* Our Advanced Anatomy content is developed for High School and/or Introductory College Level Students.
It is estimated that there are 60,000 miles of blood vessels in the human body made up of arteries, veins and capillaries. Their function is to deliver oxygen (O2) and nutrients to all the tissues of the body via arteries and take away the carbon dioxide (CO2) and waste via veins.
Blood Vessel Structure
The structure of the blood vessels is designed for the ebb and flow of blood as its pumped through the body. Both arteries and veins (not capillaries) are made up of several layers or tunics.
1. The innermost layer is called the tunica interna. It is made up of endothelium and functions as a slick surface for unhindered blood flow.
2. The next layer is the tunica media. It is made up of smooth muscle with a very thin layer of elastin lining its inside. The tunica media has vasomotor fibers from the sympathetic nervous system that regulate blood flow by signaling for this layer to vasodilate or vasocontrict as needed.
3. The outside layer is the tunica externa. It is made up of collagen fibers that anchor and protect the blood vessel. There are nerve fibers and lymphatics in this layer and in the largest blood vessels (aorta and vena cavas) there are even blood vessels feeding it oxygen called vasa vasorum.
Arteries generally carry blood away from the heart. There are three types:
1. Elastic Arteries - These are conducting arteries. They are the largest, most thick walled, most elastic and close to the heart (aorta and main branches). They have an elastic lamina sandwiching the tunica media to protect it from the changes in blood pressure from the pumping heart. They do not do much vasoconstriction.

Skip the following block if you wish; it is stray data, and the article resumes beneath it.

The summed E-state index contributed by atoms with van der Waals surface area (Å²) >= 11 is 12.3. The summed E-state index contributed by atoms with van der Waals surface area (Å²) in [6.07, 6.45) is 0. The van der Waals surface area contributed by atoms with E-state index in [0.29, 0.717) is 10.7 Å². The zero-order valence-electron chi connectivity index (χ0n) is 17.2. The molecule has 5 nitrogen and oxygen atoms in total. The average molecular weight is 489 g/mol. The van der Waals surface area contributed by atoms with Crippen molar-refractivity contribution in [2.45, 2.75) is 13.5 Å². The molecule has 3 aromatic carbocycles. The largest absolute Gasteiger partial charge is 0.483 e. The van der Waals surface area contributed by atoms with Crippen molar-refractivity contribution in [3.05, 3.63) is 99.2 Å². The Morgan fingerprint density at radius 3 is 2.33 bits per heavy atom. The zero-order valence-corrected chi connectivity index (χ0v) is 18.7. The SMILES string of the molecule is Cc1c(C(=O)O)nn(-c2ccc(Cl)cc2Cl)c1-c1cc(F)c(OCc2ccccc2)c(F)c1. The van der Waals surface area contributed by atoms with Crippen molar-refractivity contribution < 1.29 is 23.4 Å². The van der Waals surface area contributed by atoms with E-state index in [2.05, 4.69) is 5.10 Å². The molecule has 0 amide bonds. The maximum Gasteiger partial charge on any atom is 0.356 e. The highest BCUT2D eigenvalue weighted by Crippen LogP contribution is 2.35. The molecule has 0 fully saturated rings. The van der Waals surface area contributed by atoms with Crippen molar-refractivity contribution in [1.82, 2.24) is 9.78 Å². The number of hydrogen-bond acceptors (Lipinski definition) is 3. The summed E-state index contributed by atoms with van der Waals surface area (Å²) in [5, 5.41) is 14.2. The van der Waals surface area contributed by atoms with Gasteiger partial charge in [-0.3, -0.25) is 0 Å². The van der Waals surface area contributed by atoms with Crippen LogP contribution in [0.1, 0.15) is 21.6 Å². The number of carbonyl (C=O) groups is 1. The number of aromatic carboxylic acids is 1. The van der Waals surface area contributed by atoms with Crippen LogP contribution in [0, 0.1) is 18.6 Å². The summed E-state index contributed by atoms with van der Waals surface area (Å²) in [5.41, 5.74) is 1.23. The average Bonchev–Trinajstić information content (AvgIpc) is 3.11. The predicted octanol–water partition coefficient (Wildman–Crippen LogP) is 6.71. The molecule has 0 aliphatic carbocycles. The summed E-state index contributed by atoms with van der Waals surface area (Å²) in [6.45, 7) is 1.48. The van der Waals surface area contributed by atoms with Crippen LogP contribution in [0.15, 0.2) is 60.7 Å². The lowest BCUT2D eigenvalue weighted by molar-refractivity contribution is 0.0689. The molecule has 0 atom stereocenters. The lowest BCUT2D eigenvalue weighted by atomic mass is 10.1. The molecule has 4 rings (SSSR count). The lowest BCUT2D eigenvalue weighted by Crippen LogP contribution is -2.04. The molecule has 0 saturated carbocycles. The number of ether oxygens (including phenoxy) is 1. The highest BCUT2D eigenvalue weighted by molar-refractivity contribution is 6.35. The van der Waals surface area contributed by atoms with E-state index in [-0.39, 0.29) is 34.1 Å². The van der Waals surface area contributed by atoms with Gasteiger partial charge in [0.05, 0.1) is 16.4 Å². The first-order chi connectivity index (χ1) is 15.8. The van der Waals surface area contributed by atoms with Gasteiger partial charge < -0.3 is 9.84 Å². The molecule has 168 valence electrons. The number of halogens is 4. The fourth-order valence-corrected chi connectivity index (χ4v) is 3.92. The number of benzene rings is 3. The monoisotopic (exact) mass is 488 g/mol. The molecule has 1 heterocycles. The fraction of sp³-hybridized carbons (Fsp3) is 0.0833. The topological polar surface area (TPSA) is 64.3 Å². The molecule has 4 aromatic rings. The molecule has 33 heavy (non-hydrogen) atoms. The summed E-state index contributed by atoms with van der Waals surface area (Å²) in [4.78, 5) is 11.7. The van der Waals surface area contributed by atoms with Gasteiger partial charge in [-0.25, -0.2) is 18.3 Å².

2. Muscular Arteries - These are distributing arteries. They are medium to smaller arteries that conduct blood to different parts of the body.
They have more smooth muscle in the tunica media, so are active vasoconstrictors.
3. Arterioles - They are the smallest arteries. They feed the capillary beds. The vasoconstriction and vasodilation of the arterioles are the most important factor in determining blood flow in the capillary bed.
Test your knowlege of Blood Vessel Anatomy with this Labeling Page.
Vein structure is similar, but not identical, to arteries. They are made up of the same layers or tunics but they differ in the following ways:
• The vein lumen is larger.
• The walls of the tunics are thinner with little smooth muscle.
• The tunica externa is larger than the tunica media.
• The veins contain the blood reservoirs of the body. At any one time, the veins of the body contain 65% of the body’s blood. This is why the veins are considered to be capacitance vessels.
• Veins have lower blood pressure than arteries. They are further from, so less influenced by, the pumping action of the heart.
• Valves in the veins prevent blood back flow in their low pressure environment. There are more valves in the limbs where the blood is flowing against gravity. The valves are made up of a flap of the tunica interna. Their shape is like the semilunar valves of the heart.
• Breathing in and out (respiration) helps to pump venous blood back to the heart, as does muscular movement.
*The London Guards, who stand very still all day, are taught to flex their muscles as they stand to keep their venous blood flowing back to the heart.
• Varicose veins are the result of leaky valves. The veins become, over time, dilated and tortuous. Leaky valves result from heredity, obesity, pregnancy and standing professions.
• Hemorrhoids result from raised venous pressure from straining during defecation or childbirth. They are essentially varicose veins of the anal canal.
The venous sinuses are specialized, flattened veins with thin endothelium walls. They are supported by the surrounding tissues.
1) There are venous sinuses in the cranium - intracranial venous sinuses (dural sinuses) that drain the blood from the brain and the cerebrospinal fluid around the brain. It is endothelium underlined by the dura mater (the brain covering).
2) There is a venous sinus around the heart - coronary sinus that drains the myocardium of the heart.